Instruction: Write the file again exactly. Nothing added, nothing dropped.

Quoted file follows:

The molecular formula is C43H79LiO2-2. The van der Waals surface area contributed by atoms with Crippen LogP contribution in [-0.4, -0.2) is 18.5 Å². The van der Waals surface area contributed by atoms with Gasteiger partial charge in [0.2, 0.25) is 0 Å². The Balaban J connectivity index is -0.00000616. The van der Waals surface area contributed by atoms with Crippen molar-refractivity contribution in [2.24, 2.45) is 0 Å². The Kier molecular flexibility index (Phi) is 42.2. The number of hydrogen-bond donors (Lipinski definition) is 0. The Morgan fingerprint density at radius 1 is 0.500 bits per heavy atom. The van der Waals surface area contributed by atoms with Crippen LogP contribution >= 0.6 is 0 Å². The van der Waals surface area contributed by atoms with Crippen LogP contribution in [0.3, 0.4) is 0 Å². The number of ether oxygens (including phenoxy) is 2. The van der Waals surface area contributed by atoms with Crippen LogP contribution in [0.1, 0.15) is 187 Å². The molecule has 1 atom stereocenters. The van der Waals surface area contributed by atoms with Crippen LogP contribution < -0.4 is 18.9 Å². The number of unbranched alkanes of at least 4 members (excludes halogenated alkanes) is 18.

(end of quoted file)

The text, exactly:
The molecular formula is C43H79LiO2-2. The van der Waals surface area contributed by atoms with Crippen LogP contribution in [-0.4, -0.2) is 18.5 Å². The van der Waals surface area contributed by atoms with Gasteiger partial charge in [0.2, 0.25) is 0 Å². The Balaban J connectivity index is -0.00000616. The van der Waals surface area contributed by atoms with Crippen molar-refractivity contribution in [2.24, 2.45) is 0 Å². The Kier molecular flexibility index (Phi) is 42.2. The number of hydrogen-bond donors (Lipinski definition) is 0. The Morgan fingerprint density at radius 1 is 0.500 bits per heavy atom. The van der Waals surface area contributed by atoms with Crippen LogP contribution >= 0.6 is 0 Å². The van der Waals surface area contributed by atoms with Crippen LogP contribution in [0.3, 0.4) is 0 Å². The number of ether oxygens (including phenoxy) is 2. The van der Waals surface area contributed by atoms with Crippen LogP contribution in [0.1, 0.15) is 187 Å². The molecule has 1 atom stereocenters. The van der Waals surface area contributed by atoms with Crippen LogP contribution < -0.4 is 18.9 Å². The number of unbranched alkanes of at least 4 members (excludes halogenated alkanes) is 18.